The Household of God

Paul defines the household of God in a letter to Timothy as "the church of the living God, the pillar and ground [that is, basis, foundation, bulwark] of the truth." This house, or household, of God is spoken of in the epistle to the Hebrews, and the faithfulness of Moses therein is recognized as the faithfulness of a servant, or a prophetic witness, whereas the faithfulness of Christ Jesus is described as that of "a son over his own house; whose house are we, if we hold fast the confidence and the rejoicing of the hope firm unto the end." The writer says that "every house is builded by some man; but he that built all things is God." So it is God's house wherein the Son rules, and the church of Christ is the manifested household of God.

In a wisely governed household there is unity of purpose, community of interest, and the coherence of mutual affection. Not the house as a building, but house as a unifying idea, brings about the conjoining of interests and the welding of affections. Christian Scientists are very well aware that their manifestation of membership in "the house of God" is not primarily in edifices and organizations, but in that spiritual cohesion, evidenced in the union of the Son with the Father, which unites them with divine Principle. This purified and exalted condition is well described by Mrs. Eddy (Miscellany, p. 127): "Happy are the people whose God is All-in-all, who ask only to be judged according to their works, who live to love. We thank the Giver of all good for the marvellous speed of the chariot-wheels of Truth and for the steadfast, calm coherence in the ranks of Christian Science. On comparison, it will be found that Christian Science possesses more of Christ's teachings and example than all other religions since the first century."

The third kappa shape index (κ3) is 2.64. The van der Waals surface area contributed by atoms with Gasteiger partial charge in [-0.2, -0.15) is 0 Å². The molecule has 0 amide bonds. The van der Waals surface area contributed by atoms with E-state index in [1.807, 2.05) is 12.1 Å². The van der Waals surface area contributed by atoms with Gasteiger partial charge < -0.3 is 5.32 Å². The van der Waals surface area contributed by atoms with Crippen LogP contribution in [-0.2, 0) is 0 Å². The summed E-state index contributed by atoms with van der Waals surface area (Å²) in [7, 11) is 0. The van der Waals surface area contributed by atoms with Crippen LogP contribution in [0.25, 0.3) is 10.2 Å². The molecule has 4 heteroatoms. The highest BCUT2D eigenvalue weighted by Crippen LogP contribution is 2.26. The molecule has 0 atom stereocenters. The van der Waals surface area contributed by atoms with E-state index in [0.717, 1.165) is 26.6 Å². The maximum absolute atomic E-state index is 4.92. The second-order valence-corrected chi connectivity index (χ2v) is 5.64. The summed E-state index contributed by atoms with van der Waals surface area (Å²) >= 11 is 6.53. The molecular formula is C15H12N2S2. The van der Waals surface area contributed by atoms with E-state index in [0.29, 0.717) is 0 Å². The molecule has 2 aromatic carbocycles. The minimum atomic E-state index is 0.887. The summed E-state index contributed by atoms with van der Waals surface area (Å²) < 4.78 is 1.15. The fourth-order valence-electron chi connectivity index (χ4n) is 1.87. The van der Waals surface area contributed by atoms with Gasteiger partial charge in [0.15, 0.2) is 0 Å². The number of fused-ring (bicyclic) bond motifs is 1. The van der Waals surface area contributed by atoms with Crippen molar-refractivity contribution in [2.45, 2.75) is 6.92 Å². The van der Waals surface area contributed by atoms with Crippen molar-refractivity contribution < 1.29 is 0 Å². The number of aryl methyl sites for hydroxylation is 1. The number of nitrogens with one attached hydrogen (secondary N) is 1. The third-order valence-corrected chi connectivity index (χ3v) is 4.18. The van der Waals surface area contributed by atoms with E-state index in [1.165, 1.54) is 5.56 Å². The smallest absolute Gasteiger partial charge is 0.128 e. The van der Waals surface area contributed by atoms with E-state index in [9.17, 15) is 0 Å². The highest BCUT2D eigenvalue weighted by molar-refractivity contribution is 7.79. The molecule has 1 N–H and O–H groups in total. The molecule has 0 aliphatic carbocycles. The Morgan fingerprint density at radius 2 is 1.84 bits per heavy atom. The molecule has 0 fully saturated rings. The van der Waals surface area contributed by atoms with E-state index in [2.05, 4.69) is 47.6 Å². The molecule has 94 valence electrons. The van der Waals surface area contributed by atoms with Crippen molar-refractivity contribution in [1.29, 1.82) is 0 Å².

Healed as they have been, inspired as they are, grateful as they must be, Christian Scientists feel the irrepressible activities of good will. The knowledge of God so gladdens them they wish that all may know God and rejoice in His salvation. The medieval imagery of saints sitting in heavenly places with the view of the suffering of sinners in hell for a contrast is to them incomprehensible. Their work is done that all men everywhere may "turn from sin's dishonest snare," and in this reformatory and healing effort they have engaged devotedly, and employ wise methods.

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God Made Manifest
June 1, 1918

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